“One of my colleagues was saying how disheartening it is to drive through mile after mile after mile of oil plantation to get to a piece of remaining forest to do your filming, where there’s a small population of that particular animal left,” Gunton said during a recent interview. “I think there’s a lot of wilderness still there, but it’s just harder and harder to get to.” Sounds depressing, doesn’t it?
This difficult truth gets to the heart of the conundrum that the creators of “Planet Earth II” are facing. The series is massively popular because it makes wildlife and sweeping natural vistas look like the precious beauties that they are. At the same time, if there were ever a time for such a wide-reaching platform to be used in the service of saving the environment, it is now.
“There is a view that by showing these extraordinary, beautiful, complex stories about these creatures, we’re somehow suggesting that all is well in the world or implying that all is well in the world,” Gunton said. “I can see that there is an argument to be made there, but . . . in series like ‘Planet Earth,’ you’ve got quite a tricky oil and water situation. It’s a celebratory show. It’s about how animals survive. It’s not about how the habitats survive, but I still think you have to mention it.”
Each of the six “Planet Earth II” episodes dives into locales the average person can only dream of visiting — that is, if they even know of their existence. “Jungles,” airing Saturday at 9 p.m. on BBC America, journeys to habitats in seven countries, including the Tandayapa Valley in Ecuador, West Papua province in Indonesia, and various verdant locations in Brazil, to show viewers creatures they may never have seen before — including a frog so small it can be hunted by an insect.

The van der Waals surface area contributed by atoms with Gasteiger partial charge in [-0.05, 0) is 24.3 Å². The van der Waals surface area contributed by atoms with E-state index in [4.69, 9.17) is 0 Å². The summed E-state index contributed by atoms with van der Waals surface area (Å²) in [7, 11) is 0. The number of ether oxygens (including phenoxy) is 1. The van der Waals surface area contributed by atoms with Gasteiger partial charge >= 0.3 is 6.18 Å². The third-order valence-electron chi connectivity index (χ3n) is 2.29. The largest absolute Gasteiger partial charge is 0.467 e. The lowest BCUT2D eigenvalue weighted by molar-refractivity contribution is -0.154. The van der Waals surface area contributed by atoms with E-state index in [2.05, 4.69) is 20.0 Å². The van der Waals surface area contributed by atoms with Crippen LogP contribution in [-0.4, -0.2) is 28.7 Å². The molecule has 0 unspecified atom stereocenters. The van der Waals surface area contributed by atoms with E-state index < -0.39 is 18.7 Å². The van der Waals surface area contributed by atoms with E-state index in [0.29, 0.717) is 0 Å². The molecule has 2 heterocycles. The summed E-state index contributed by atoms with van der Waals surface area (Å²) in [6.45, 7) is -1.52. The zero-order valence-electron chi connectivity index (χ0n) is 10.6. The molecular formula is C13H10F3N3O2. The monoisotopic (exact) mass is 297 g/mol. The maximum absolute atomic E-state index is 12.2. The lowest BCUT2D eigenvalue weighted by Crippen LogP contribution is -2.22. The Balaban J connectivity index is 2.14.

Other “Planet Earth II” episodes “Islands,” “Mountains,” “Grasslands” and “Deserts” explore biomes with the same keen eye for the rare and wonderful. In addition, Attenborough’s detailed and dramatic storytelling transforms the activities of animals in their natural habits into operatic tales of romantic pursuit, noble duels and just as often, the ever-present threat of starvation. (On March 25, BBC America is airing “The Making of Planet Earth II,” a behind-the-scenes episode that shows the challenges crews faced during production.)
Listen to an interview with “Grasslands” episode producer Chadden Hunter about the three and a half years he spent making that episode: